It’s taken its sweet time, but gymnastics has finally announced itself on the global stage.
The fact that the sport sits proudly in the top-tier of the Olympic Games, alongside athletics and swimming, those behemoths which largely dominate the sporting spectrum, may have been lost on many of those who witnessed the stunning Artistic Gymnastics World Championships here over an action-packed last 10 days.
Gymnastics has had a turbulent past, fighting a constant battle to continually improve its global image and perception among many who simply don’t give it the time of day.
This, coupled with well-documented issues with scoring and judging, has served only to dent its global reputation, and while one World Championships can’t fix years of troubles and difficulties, it can certainly provide a substantial platform on which to build for the future.
The event here has had everything. Laced with an undercurrent of tension and drama, the competition itself has provided memorable moments aplenty, with history rewritten virtually every single day, largely by two outstanding gymnasts whose displays were a pleasure to watch.
You end up running out of superlatives for the likes of American Simone Biles, who claimed her record third straight all-around title, and Japan’s Kohei Uchimura, idolised in his homeland and considered one of the greatest gymnasts of all time after he clinched a record-breaking sixth consecutive crown in the men’s equivalent.
These are two competitors truly at the pinnacle of their sport. Often criticism is levelled at sportsmen and women for producing consistently at a lower level before falling short when it matters most, but this was simply never going to be the case for either Biles or Uchimura.
From the moment they both stepped out onto the floor or began their run up towards the vault apparatus, a sense of inevitability would envelope the Arena. They were going to win, it was purely a case of how much by.
This was evident throughout Biles’ performances during the competition as she leapt, soared and dazzled her way to gold medal after gold medal.
While her all-around display was far from perfect, including an uncharacteristic mistake on the floor, perhaps her most favoured discipline, as well as a near-fall on the balance beam that left her clinging to the apparatus for dear life, it was still more than enough to take the title. The rest, quite simply, are not on her level.
It is even more staggering to think she is just 18 years of age. Gymnastics careers are often short - after all there’s always someone younger to take your place - but if she were to retire tomorrow, she could do so a happy woman.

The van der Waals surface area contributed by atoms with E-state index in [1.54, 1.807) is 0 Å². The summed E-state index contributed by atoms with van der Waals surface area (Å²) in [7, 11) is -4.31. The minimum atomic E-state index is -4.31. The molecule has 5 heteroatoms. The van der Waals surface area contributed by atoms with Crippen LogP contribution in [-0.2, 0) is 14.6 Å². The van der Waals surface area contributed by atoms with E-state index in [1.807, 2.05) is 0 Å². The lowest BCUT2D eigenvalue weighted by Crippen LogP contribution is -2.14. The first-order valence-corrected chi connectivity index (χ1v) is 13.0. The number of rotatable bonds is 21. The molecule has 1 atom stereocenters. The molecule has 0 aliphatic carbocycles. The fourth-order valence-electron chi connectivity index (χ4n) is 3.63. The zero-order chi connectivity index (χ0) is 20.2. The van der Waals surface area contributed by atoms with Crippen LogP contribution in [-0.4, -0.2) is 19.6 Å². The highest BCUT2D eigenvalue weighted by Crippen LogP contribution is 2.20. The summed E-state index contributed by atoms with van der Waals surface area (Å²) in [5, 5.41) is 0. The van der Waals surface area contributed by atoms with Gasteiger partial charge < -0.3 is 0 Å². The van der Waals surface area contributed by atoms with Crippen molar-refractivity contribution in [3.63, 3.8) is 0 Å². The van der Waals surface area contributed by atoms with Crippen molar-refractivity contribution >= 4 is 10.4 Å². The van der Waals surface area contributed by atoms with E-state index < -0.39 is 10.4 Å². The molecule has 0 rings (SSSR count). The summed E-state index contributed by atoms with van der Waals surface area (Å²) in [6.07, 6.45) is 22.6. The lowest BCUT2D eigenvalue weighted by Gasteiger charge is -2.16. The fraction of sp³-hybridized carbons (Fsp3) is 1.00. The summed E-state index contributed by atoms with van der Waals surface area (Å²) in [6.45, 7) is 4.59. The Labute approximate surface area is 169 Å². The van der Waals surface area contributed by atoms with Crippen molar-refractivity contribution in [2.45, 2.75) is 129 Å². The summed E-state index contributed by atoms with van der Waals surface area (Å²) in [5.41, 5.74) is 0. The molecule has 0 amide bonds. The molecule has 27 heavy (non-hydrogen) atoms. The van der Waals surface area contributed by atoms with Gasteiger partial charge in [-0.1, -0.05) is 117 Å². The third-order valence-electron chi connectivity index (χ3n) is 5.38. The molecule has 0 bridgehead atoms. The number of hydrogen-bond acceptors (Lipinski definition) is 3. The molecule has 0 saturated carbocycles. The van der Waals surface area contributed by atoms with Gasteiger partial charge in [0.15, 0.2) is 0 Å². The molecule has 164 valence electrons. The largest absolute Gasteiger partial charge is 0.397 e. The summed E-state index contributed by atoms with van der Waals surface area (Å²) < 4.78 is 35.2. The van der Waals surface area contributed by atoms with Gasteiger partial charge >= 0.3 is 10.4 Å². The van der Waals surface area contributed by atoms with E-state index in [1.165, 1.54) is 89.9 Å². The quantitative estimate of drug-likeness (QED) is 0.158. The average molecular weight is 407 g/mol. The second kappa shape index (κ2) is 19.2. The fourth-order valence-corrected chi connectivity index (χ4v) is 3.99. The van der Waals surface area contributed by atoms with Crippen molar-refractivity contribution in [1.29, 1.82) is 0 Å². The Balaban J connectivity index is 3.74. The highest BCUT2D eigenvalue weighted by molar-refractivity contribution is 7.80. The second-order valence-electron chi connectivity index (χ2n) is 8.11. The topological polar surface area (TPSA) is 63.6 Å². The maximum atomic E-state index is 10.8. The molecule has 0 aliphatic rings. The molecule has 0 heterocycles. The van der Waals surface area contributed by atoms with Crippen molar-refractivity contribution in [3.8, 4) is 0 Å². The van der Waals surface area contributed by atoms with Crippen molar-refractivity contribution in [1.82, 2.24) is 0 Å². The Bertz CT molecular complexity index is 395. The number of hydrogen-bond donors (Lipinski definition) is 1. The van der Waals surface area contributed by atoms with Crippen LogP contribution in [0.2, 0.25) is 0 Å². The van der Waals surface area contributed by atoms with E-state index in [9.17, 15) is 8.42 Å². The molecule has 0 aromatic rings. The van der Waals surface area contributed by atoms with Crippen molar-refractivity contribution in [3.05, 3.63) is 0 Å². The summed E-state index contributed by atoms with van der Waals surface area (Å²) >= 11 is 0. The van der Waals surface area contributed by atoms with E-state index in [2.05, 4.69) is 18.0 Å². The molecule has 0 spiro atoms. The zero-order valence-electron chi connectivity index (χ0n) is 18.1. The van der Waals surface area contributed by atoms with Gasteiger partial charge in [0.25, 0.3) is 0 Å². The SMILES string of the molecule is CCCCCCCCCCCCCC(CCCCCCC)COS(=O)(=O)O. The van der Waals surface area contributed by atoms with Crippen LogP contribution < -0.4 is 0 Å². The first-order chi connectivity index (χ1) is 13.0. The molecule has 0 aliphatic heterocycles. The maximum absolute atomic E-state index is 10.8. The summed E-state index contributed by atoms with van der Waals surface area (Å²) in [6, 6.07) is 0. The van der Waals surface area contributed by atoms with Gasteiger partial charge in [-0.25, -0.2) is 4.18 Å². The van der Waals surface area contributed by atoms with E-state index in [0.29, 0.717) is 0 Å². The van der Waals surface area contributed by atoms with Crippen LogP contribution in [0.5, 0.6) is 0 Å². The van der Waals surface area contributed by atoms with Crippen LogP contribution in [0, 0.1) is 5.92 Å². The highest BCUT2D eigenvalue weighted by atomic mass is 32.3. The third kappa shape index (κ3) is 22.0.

Her dominance of the sport she holds so dearly may be seen from the outside as detrimental. After all, when someone keeps on winning and winning so spectacularly, the familiar feeling can often become tiresome.
There’s no real sense of that with the Ohio-born supremo, however, as she goes about her business always with a smile and always with an endearing sense of humility. There is no-one more deserving of a place in the record books than her.
The same goes for Uchimura, gymnastics’ equivalent of Jamaican sprint king Usain Bolt, who, despite winning a remarkable six consecutive world titles, still refuses to call himself the greatest ever.
Little does he know it but he provided one of the most dramatic sporting moments I have ever witnessed in person during the men’s team final, in which his nation claimed gold after a desperately-long 37-year wait.
Needing a score of 13.933 to seal gold for his country the 26-year-old strode confidently towards the bar, his gaze entirely focused on the job at hand despite the crowd decibel level being dramatically elevated due to Britain’s Max Whitlock completing a clean floor routine on the adjacent apparatus.
Perhaps this caused what followed, we may never know, but early on, Uchimura lost his grip on the bar and crashed to the canvas. Cue stunned and shocked gasps from an audience which was potentially responsible for the mistake.
But he picked himself up, completed his routine and won gold for his country - and with it his first team title - in the most dramatic of finishes, with one gymnastics journalist, who has been covering the sport since before I was born, whispering to me that the team final was one of the greatest he had ever seen.
Biles and Uchimura weren’t the only ones to make history as the hosts enjoyed their most fruitful championships yet, sealing a haul of five medals, which included first-ever podium finishes in both team events and their maiden men’s individual title, won in some style by Whitlock on the pommel horse.
That particular final was the highlight for many of the home fans as Whitlock, who has endured a tough season away from the sport after contracting glandular fever earlier this year, pipped teammate Louis Smith to the title with a stunning score of 16.133, the highest on the apparatus at a World Championships or Olympic Games since 2009.